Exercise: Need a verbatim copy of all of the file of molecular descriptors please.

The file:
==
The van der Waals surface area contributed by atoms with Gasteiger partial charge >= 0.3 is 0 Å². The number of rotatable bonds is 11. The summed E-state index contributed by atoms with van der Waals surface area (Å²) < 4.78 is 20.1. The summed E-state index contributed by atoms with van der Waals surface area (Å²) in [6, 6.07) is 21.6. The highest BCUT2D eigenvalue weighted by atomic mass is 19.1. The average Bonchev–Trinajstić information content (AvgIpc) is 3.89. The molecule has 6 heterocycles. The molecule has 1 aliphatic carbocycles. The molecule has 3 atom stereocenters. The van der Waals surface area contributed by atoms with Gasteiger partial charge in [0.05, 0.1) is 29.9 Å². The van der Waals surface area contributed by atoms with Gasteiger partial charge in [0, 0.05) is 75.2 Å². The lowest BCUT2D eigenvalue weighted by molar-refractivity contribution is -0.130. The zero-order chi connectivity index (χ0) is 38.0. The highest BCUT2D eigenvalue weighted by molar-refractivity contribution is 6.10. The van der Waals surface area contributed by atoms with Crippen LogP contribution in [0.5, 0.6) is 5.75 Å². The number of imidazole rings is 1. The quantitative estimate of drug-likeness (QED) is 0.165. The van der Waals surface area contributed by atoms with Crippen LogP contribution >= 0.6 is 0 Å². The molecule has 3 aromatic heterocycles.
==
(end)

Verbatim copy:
The van der Waals surface area contributed by atoms with Gasteiger partial charge >= 0.3 is 0 Å². The number of rotatable bonds is 11. The summed E-state index contributed by atoms with van der Waals surface area (Å²) < 4.78 is 20.1. The summed E-state index contributed by atoms with van der Waals surface area (Å²) in [6, 6.07) is 21.6. The highest BCUT2D eigenvalue weighted by atomic mass is 19.1. The average Bonchev–Trinajstić information content (AvgIpc) is 3.89. The molecule has 6 heterocycles. The molecule has 1 aliphatic carbocycles. The molecule has 3 atom stereocenters. The van der Waals surface area contributed by atoms with Gasteiger partial charge in [0.05, 0.1) is 29.9 Å². The van der Waals surface area contributed by atoms with Gasteiger partial charge in [0, 0.05) is 75.2 Å². The lowest BCUT2D eigenvalue weighted by molar-refractivity contribution is -0.130. The zero-order chi connectivity index (χ0) is 38.0. The highest BCUT2D eigenvalue weighted by molar-refractivity contribution is 6.10. The van der Waals surface area contributed by atoms with Crippen LogP contribution in [0.5, 0.6) is 5.75 Å². The number of imidazole rings is 1. The quantitative estimate of drug-likeness (QED) is 0.165. The van der Waals surface area contributed by atoms with Crippen LogP contribution >= 0.6 is 0 Å². The molecule has 3 aromatic heterocycles.